• Luxury developers in New York City are designing high-end residential buildings with kids in mind.
  • These luxury buildings are offering outrageous amenities just for children, including elaborate playrooms, video game rooms, music studios, study rooms, teen lounges, separate pools, and "imagination centers."
  • Developers hope these perks will attract millennial parents.

High-end residential buildings in New York City are offering luxury amenities just for kids, including elaborate playrooms, video game rooms, music studios, study rooms, teen lounges, separate pools, and even an "imagination center."

"Buildings are in an arms race to compete to appeal to kids ," Leonard Steinberg of Compass Realty in New York City told Marketwatch.

A survey conducted by SunTrust Mortgage found that 55% of homeowners with a child under the age of 18 when they purchased a home said the child's opinion played a "major role" in their home buying decision. For millennial parents, this went up to 75%.

Developers are likely hoping these perks will attract younger parents in particular. Millennials now make up the largest share of home buyers — 36% — and they live in urban areas at a higher rate than any other generation.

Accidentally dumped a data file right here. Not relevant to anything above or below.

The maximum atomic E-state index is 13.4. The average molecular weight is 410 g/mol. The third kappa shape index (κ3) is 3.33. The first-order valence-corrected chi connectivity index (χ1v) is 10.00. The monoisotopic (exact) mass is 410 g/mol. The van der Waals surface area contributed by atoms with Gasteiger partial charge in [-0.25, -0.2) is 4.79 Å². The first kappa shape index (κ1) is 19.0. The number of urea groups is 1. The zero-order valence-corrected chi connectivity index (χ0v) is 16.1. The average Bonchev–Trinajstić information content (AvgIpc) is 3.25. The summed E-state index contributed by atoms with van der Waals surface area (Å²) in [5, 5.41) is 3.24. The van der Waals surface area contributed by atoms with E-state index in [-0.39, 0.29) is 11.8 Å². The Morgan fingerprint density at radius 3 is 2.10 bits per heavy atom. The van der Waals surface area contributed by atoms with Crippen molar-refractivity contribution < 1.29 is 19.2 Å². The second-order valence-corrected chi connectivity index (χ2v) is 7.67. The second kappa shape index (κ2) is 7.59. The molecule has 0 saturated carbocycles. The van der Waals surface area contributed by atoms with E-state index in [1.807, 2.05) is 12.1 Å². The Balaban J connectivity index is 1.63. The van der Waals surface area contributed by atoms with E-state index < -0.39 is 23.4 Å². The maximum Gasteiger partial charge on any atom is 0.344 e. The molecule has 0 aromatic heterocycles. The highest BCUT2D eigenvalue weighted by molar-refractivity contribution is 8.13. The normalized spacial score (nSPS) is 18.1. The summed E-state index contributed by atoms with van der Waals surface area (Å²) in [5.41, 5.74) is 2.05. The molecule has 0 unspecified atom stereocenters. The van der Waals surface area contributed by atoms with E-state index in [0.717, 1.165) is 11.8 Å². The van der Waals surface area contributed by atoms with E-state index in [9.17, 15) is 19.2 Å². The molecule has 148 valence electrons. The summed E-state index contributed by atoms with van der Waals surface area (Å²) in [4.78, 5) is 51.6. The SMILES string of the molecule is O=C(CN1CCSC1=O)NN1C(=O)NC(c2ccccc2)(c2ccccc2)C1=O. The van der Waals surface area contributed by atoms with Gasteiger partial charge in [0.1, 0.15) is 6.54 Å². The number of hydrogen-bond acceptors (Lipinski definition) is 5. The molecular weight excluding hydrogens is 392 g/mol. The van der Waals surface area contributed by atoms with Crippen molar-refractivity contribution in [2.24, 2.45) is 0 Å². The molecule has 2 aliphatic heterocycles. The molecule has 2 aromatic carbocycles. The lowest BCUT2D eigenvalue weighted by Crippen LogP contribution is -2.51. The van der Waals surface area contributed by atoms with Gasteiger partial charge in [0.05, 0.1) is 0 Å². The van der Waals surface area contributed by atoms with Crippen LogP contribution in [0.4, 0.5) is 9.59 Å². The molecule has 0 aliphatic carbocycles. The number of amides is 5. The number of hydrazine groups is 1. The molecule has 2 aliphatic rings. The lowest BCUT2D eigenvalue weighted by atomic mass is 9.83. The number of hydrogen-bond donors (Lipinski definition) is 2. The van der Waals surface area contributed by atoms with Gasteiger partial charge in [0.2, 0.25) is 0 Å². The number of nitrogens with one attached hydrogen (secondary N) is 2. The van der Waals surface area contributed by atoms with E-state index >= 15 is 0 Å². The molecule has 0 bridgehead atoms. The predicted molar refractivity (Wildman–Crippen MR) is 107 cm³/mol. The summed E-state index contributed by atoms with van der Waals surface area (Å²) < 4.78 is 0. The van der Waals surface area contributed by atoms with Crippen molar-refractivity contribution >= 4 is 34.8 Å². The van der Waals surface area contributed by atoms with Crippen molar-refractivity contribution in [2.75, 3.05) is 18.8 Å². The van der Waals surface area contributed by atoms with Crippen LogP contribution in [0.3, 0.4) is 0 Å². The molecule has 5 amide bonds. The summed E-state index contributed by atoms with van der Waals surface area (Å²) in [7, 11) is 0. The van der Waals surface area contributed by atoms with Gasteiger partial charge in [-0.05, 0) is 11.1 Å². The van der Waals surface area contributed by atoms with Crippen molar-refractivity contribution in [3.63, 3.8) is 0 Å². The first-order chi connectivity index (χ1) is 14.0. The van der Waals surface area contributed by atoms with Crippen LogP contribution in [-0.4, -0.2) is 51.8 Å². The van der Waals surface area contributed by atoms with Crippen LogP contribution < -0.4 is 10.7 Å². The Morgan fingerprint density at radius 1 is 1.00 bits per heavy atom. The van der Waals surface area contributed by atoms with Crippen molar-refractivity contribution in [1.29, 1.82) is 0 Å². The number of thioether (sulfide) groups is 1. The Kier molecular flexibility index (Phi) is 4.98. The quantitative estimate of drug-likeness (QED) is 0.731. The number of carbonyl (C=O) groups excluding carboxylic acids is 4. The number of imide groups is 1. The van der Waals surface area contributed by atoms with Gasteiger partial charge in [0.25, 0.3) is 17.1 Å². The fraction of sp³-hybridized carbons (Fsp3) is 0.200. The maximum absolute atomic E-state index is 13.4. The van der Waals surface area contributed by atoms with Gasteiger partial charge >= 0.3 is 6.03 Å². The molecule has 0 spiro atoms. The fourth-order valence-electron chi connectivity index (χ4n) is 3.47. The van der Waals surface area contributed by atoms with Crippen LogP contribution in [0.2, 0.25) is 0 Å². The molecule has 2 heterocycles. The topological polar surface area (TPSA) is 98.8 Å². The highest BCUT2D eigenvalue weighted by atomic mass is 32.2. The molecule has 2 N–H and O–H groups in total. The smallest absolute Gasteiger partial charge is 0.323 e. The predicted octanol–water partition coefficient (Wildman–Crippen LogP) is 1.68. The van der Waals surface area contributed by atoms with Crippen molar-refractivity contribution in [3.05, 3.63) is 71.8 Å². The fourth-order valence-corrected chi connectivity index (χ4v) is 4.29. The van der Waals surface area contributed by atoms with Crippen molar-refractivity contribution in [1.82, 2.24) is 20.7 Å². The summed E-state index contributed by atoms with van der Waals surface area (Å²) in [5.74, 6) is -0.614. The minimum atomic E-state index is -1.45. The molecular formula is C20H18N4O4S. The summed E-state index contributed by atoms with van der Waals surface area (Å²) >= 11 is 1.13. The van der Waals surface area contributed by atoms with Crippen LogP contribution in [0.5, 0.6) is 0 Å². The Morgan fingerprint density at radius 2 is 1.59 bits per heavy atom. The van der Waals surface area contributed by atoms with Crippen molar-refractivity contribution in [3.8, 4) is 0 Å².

Consider 15 Hudson Yards, a soon-to-be-completed luxury residential tower at Manhattan's Hudson Yards , which offers interactive activities for children in an elaborate playroom called an "imagination center," a club room for billiards and other games, and a workspace for homework and study sessions called the "Atelier."

Condos at 15 Hudson Yards, which was designed by Diller Scofidio + Renfro in collaboration with Rockwell Group, start at $3.9 million for a two-bedroom and go up to $32 million for a duplex penthouse.

At a high-rise in Manhattan's Financial District, 130 William Street, to completed by 2020, according to the developers, children will be able to play in a trampoline room, a mini soccer field, and a mini basketball court. Apartments in the building range from $795,990 for a studio to $6.345 million for a four-bedroom.

These spaces might be especially attractive to residents of a city like New York, where it's not an easy task to find a home with a yard or space for a separate playroom.

"Living in a city, the only play areas for children may be the common spaces in the building and then whatever parks or playgrounds are nearby," Lena Katz wrote in Forbes. "Thus, every amenity that's geared toward children , whether it be a playground or a game room or a fully staffed and licensed onsite daycare, is potentially a huge plus for parents."

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